Mount Louisa project is off and running
TOWNSVILLE CITY Council is on a winner with its proposal to turn Mount Louisa into a recreational precinct.
A post on the Townsville Bulletin’s Facebook page on the weekend, promoting a story on the proposal, attracted a huge reaction with the large majority of comments fully supportive of the idea.
The general consensus of opinion was that it was a great idea that respondents would love to use.
The plan would see tracks built on the hill which would cater for walkers and cyclists.
Off- leash areas for dogs would also be incorporated in the project.
The proposal would open up another, free exercise option for Townsville residents who live away from the vicinity of Castle Hill, which is a hotspot for many of the city’s active population.
It would also take some of the pressure off Castle Hill, which Mayor Jenny Hill says is being loved to death.
Council will seek community input on the proposal before, hopefully, pushing ahead.
There is not doubt the plan will be met with unanimous approval in the community. The only stumbling block to getting the project under way will be satisfying the requests of the varied users.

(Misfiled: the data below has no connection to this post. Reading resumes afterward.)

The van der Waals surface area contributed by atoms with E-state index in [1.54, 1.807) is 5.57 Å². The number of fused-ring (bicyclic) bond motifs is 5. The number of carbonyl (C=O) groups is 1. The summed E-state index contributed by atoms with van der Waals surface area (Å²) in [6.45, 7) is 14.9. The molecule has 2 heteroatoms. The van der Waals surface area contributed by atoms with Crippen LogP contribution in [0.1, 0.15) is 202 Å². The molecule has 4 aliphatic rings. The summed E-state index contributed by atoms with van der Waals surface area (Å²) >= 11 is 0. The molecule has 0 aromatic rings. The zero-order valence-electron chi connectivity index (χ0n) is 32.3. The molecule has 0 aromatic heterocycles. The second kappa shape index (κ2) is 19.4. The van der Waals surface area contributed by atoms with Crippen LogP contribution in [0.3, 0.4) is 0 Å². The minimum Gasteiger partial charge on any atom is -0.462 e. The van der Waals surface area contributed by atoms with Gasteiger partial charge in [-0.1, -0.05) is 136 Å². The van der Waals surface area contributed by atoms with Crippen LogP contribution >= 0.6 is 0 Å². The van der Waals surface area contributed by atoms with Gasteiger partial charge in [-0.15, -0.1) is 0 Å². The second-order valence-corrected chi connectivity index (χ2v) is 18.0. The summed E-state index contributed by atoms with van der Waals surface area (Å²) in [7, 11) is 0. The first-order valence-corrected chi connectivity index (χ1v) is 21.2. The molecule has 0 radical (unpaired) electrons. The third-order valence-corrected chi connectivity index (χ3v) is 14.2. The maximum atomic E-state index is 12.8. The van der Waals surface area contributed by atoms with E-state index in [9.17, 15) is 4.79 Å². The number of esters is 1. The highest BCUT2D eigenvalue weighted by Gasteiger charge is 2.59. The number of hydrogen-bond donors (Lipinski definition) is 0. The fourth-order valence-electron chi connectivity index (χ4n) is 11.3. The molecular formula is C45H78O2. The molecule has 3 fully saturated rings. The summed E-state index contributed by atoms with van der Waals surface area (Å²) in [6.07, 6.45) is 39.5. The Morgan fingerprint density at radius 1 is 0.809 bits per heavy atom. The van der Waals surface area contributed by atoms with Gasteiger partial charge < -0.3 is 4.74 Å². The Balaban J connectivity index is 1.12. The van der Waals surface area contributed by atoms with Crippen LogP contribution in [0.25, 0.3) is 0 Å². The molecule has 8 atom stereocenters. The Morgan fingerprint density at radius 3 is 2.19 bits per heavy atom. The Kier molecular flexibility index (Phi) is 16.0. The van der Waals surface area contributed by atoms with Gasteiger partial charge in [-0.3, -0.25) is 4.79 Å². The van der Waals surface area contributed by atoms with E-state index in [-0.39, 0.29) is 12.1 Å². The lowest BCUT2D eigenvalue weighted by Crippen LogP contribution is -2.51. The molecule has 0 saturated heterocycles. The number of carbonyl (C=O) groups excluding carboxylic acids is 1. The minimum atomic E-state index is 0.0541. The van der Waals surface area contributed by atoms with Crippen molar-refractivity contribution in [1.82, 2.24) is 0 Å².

Council should be mindful of pushing forward with the project and avoid getting bogged down with the community consultation process.
While this is a process that has to be undertaken, the time frames need to be brief, especially for a project which has such widespread support.
Let’s hope in one to two years time Mount Louisa’s recreational precinct is up and running and not stalled by the bureaucratic process.
Winton sets example to all
WINTON’S community spirit has to be admired.
While many outback towns continue to struggle for survival, Winton has gone on the front foot to ensure it has a future.
A focus on attracting tourists for several unique events it hosts and the continuing growth of the nearby Age of Dinosaurs museum means the small community is taking its future in its own hands.
More benefits will flow next year when the new Waltzing Matilda centre opens.
Winton’s can- do attitude serves as a template for other struggling communities looking to reinvent themselves in the wake of downturns in industries they have traditionally relied on.